In separately filed comments with the Postal Regulatory Commission in the matter of the Postal Service's exigency rate increase request, the Saturation Mailers Coalition, Valassis Direct Mail, Inc., Valpak Direct Marketing Systems, Inc. and Valpak Dealers’ Association said that they "agree that an exigent rate increase at this time is particularly problematic for mailers and ultimately the Postal Service because of the still-fragile condition of the nation’s economy and the marketplace....However, we disagree with the AMA motion’s contention that the blame for the Postal Service’s financial woes can be placed primarily at the doorstep of postal management. The Postal Service is subject to a myriad of legal, regulatory, and political constraints and burdens that impair its ability to manage and place it at a disadvantage with private-sector competitors, including the restructuring and labor issues cited by AMA as evidence of mismanagement."

The agenda for the August 10 - 12, 2010 meeting of the Mailers’ Technical Advisory Committee (MTAC) MEETING has been posted on this site.

A new report has been posted on the U.S. Postal Service Office of Inspector General website (http://www.uspsoig.gov/). If you have additional questions concerning this report, please contact Agapi Doulaveris at 703.248.2286. Access Controls Over the Electronic Data Distribution Infrastructure (Report Number IS-AR-10-011)

The U.S. Postal Service Office of Inspector General invites you to comment on the following:
This week’s “Pushing the Envelope” blog topic:
  • Automated Package Stations – Rapidly Expanding Service in Europe! Since our January 2009 blog on Packstations, they have really caught on in Germany and now other countries. If the U.S. Postal Service were to introduce similar services, would they work here? Would you use them? Link here to the blog to tell us what you think.
New Audit Project opened: (Please share any information you may have that would help with this audit currently in progress by clicking on the link below):
  • 10XG045DR000 Interim Status - Management of Delivery Point Sequencing Increases - City Delivery – Nationwide. Our objective is to assess the status of the Postal Service’s efforts to achieve the 95 percent delivery point sequencing target goal by the end of FY 2010. Link to this audit project.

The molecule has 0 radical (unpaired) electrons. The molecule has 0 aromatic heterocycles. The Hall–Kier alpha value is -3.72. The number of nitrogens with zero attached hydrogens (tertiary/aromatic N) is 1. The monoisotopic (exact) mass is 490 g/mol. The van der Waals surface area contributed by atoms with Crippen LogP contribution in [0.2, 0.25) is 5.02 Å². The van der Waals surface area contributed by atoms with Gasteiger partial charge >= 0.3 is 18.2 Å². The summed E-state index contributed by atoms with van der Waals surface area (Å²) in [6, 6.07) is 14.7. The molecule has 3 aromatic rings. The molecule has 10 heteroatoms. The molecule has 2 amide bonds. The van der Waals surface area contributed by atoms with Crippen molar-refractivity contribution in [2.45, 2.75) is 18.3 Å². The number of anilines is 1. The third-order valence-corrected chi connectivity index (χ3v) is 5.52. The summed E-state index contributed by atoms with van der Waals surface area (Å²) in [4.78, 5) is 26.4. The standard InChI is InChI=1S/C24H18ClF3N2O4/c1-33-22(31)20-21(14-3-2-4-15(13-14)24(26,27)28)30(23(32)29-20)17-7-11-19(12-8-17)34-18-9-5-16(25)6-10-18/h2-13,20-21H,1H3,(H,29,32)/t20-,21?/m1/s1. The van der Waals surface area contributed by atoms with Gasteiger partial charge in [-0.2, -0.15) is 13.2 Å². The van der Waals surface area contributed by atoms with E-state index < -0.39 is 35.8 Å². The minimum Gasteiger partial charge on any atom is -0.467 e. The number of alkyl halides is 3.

Comments and suggestions on other ongoing audit projects can be made by visiting the Audit Project site at http://www.uspsoig.gov/audit_project.cfm. You can visit Office of Inspector General’s public website at:  www.uspsoig.gov.

The Public Represenative in the R2010-4 has told the Postal Regulatory Commission that he "agrees with AMA that the Postal Service’s Request and supporting documentation fails to satisfy the requirements of 39 U.S.C. § 3622(d)(1)(E). The Request should be dismissed. The Public Representative agrees with AMA that the Postal Service has not used all of the managerial tools available to ameliorate the current crisis."

PARCEL has announced an upcoming webinar — Shipping Changes: What It Means to You, presented by Gary Reblin, Vice President Shipping Services, USPS. When: August 19, 2010 at 2:00 PM ET.

At the Postal Regulatory Commission:

The National Rural Letter Carriers Association, in its exigency case filing with the Postal Regulatory Commission, has said that "AMA’s motion should be denied as premature and improper." The National Letter Carriers Association has characterized the Alliance filing as "out of order."

DMM Advisory: August DMM Update. Postal Explorer® (pe.usps.com) is your source for up-to-date mailing standards. The Domestic Mail Manual is fully searchable on Postal Explorer and features fly-out menus, cross-reference links, and an extensive subject index. Today we updated our mailing standards to capture the following changes:

  • Container Preparation Options for Saturation Flats with Detached Address Labels
    We revised 602.4.0 to provide new containerization and palletization options for the preparation of saturation flats with detached address labels (DALs).

  • Catalogs—A Definition
    We revised 301.1.0 by adding a definition of the term catalog.

  • Detached Address Labels for Merchandise Samples
    We revised 602.4.0 to provide customers the option to use detached address labels (DALs) when current general distribution density standards for Standard Mail merchandise samples cannot be met.

  • Purchasing Domestic Insurance